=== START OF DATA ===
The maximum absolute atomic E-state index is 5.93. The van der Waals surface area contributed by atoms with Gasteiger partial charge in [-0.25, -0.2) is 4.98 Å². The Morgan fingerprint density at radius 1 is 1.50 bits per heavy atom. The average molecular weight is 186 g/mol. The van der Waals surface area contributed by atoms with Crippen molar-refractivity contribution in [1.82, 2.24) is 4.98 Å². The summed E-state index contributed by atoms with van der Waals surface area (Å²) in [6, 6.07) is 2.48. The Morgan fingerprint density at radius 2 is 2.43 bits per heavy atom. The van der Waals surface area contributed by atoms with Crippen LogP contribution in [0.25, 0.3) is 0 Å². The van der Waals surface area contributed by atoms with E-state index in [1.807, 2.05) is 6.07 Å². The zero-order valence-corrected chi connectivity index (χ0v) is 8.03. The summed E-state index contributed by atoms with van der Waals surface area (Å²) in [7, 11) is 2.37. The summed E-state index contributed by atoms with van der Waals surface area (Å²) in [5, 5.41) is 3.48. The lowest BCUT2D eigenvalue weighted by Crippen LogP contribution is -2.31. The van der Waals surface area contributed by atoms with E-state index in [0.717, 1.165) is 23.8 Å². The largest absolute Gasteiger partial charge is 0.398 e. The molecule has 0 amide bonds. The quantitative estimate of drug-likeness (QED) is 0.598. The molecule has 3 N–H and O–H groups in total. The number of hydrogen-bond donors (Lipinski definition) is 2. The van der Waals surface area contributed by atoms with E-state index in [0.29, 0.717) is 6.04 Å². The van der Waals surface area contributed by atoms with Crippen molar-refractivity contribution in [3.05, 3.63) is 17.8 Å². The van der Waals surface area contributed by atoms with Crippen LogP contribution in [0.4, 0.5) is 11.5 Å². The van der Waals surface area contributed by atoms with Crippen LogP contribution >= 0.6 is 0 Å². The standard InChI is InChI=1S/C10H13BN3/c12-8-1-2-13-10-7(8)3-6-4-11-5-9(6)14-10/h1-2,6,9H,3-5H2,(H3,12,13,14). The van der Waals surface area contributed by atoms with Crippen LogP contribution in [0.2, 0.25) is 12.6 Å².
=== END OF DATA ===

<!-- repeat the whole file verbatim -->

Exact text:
The maximum absolute atomic E-state index is 5.93. The van der Waals surface area contributed by atoms with Gasteiger partial charge in [-0.25, -0.2) is 4.98 Å². The Morgan fingerprint density at radius 1 is 1.50 bits per heavy atom. The average molecular weight is 186 g/mol. The van der Waals surface area contributed by atoms with Crippen molar-refractivity contribution in [1.82, 2.24) is 4.98 Å². The summed E-state index contributed by atoms with van der Waals surface area (Å²) in [6, 6.07) is 2.48. The Morgan fingerprint density at radius 2 is 2.43 bits per heavy atom. The van der Waals surface area contributed by atoms with Crippen LogP contribution in [0.25, 0.3) is 0 Å². The van der Waals surface area contributed by atoms with E-state index in [1.807, 2.05) is 6.07 Å². The zero-order valence-corrected chi connectivity index (χ0v) is 8.03. The summed E-state index contributed by atoms with van der Waals surface area (Å²) in [7, 11) is 2.37. The summed E-state index contributed by atoms with van der Waals surface area (Å²) in [5, 5.41) is 3.48. The lowest BCUT2D eigenvalue weighted by Crippen LogP contribution is -2.31. The van der Waals surface area contributed by atoms with E-state index in [0.717, 1.165) is 23.8 Å². The largest absolute Gasteiger partial charge is 0.398 e. The molecule has 0 amide bonds. The quantitative estimate of drug-likeness (QED) is 0.598. The molecule has 3 N–H and O–H groups in total. The number of hydrogen-bond donors (Lipinski definition) is 2. The van der Waals surface area contributed by atoms with E-state index in [0.29, 0.717) is 6.04 Å². The van der Waals surface area contributed by atoms with Crippen molar-refractivity contribution in [3.05, 3.63) is 17.8 Å². The van der Waals surface area contributed by atoms with Crippen LogP contribution in [0.4, 0.5) is 11.5 Å². The van der Waals surface area contributed by atoms with Crippen LogP contribution >= 0.6 is 0 Å². The standard InChI is InChI=1S/C10H13BN3/c12-8-1-2-13-10-7(8)3-6-4-11-5-9(6)14-10/h1-2,6,9H,3-5H2,(H3,12,13,14). The van der Waals surface area contributed by atoms with Crippen LogP contribution in [0.2, 0.25) is 12.6 Å².